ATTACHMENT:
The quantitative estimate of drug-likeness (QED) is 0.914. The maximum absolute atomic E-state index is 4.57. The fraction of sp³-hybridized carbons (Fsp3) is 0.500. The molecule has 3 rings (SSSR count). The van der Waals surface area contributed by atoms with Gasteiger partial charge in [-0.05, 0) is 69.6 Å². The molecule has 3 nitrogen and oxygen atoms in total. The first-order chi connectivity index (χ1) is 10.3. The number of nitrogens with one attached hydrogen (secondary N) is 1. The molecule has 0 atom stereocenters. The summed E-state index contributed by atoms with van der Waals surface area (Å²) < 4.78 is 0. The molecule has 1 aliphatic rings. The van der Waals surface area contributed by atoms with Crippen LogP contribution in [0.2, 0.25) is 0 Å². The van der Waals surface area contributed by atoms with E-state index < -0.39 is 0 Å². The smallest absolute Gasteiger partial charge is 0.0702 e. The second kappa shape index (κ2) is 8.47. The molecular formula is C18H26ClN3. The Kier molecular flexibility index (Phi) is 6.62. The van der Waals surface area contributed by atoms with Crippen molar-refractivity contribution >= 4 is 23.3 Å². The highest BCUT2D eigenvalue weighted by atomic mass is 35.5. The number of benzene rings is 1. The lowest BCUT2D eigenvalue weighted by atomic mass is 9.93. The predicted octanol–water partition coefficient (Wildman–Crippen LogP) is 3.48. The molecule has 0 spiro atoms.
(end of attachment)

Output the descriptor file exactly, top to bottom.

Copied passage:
The quantitative estimate of drug-likeness (QED) is 0.914. The maximum absolute atomic E-state index is 4.57. The fraction of sp³-hybridized carbons (Fsp3) is 0.500. The molecule has 3 rings (SSSR count). The van der Waals surface area contributed by atoms with Gasteiger partial charge in [-0.05, 0) is 69.6 Å². The molecule has 3 nitrogen and oxygen atoms in total. The first-order chi connectivity index (χ1) is 10.3. The number of nitrogens with one attached hydrogen (secondary N) is 1. The molecule has 0 atom stereocenters. The summed E-state index contributed by atoms with van der Waals surface area (Å²) < 4.78 is 0. The molecule has 1 aliphatic rings. The van der Waals surface area contributed by atoms with Crippen LogP contribution in [0.2, 0.25) is 0 Å². The van der Waals surface area contributed by atoms with E-state index < -0.39 is 0 Å². The smallest absolute Gasteiger partial charge is 0.0702 e. The second kappa shape index (κ2) is 8.47. The molecular formula is C18H26ClN3. The Kier molecular flexibility index (Phi) is 6.62. The van der Waals surface area contributed by atoms with Crippen molar-refractivity contribution >= 4 is 23.3 Å². The highest BCUT2D eigenvalue weighted by atomic mass is 35.5. The number of benzene rings is 1. The lowest BCUT2D eigenvalue weighted by atomic mass is 9.93. The predicted octanol–water partition coefficient (Wildman–Crippen LogP) is 3.48. The molecule has 0 spiro atoms.